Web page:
MB But I’m curious, what sort of things?
PW Well … when I was growing up—I grew up in Boston—it was much easier just to go out and play. We kids just made our own friends, we made our own enemies, and you dealt with it at that level. Every now and then there would be some incident in school where it would really come to a matter of parents having to intervene. Like one parent saying that she didn’t want her child to be “the colored kid’s” partner in the recess line, and so my mother had to come to the school and say, “You cannot exclude my child that way.” But by and large, people would call you names, they would do that, but there usually wasn’t a specific parental involvement. In comparison, what I encounter in New York in the late 1990s is on a much more subtle level, a mix of part race and part class. You don’t just play out in the street, you go to people’s houses. The question of how you are invited for play dates, or negotiate that, is something which I find as mystical as country club membership. It’s like being in a sorority or a fraternity, applying, not getting in. So in this sense, it isn’t really just about the children learning to work it out, it always, always, always is also about the parents and who they are.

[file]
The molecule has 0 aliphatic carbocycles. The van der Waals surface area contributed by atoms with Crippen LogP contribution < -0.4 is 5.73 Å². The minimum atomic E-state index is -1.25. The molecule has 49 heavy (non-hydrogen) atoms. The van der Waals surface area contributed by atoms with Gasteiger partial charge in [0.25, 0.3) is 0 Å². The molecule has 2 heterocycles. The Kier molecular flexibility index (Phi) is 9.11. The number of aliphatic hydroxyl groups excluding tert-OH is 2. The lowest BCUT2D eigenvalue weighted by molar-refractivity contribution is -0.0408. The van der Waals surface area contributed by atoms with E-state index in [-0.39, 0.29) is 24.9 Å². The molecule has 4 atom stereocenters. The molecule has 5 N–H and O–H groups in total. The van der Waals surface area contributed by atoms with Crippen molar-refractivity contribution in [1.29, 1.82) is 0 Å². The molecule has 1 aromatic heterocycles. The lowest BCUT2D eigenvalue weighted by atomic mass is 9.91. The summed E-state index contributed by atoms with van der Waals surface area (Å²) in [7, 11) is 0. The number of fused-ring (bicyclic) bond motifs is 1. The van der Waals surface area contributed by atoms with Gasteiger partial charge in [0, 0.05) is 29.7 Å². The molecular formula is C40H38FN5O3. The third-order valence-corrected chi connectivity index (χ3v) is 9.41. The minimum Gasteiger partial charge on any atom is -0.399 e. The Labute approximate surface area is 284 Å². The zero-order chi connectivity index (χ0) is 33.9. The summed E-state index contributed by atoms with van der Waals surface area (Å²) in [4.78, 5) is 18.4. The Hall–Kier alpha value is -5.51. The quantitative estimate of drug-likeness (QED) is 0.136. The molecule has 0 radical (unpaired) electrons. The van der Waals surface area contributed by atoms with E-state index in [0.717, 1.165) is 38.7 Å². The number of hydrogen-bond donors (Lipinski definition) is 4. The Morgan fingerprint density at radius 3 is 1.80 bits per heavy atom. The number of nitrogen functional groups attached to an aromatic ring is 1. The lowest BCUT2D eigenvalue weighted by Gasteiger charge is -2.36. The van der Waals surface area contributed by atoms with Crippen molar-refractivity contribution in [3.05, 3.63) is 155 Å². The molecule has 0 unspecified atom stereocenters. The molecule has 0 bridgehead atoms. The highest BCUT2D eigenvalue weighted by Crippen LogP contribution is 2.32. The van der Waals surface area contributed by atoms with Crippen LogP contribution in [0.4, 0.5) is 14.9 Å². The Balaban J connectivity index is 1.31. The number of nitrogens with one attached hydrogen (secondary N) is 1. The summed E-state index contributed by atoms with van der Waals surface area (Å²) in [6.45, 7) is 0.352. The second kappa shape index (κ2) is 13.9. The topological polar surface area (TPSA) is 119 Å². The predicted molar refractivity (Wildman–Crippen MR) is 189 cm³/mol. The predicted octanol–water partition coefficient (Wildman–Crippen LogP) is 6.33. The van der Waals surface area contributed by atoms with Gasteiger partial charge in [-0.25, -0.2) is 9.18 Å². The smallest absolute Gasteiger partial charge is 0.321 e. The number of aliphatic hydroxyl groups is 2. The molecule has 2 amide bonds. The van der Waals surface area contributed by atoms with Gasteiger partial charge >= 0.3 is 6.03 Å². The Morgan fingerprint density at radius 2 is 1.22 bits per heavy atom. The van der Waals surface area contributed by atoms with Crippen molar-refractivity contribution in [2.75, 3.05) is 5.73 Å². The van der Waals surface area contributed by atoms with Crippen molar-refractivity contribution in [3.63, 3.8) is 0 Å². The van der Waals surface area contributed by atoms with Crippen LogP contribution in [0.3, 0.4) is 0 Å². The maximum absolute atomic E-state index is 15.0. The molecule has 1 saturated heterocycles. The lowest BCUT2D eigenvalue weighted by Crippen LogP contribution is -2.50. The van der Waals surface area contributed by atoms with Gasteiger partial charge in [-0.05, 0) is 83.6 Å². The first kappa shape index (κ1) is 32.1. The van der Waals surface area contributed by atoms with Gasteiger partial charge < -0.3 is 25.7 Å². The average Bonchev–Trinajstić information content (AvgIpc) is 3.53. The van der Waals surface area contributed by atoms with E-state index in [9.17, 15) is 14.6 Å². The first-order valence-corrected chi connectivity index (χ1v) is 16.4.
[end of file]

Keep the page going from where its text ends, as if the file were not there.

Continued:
MB You know, when you mention your child, I think of the story that begins Seeing a Color-Blind Future, the story of your child’s “color-blindness.” I found that story so amazing that I quote it in my book. I can’t remember all of the details, but I would love it if you’d tell it to me again.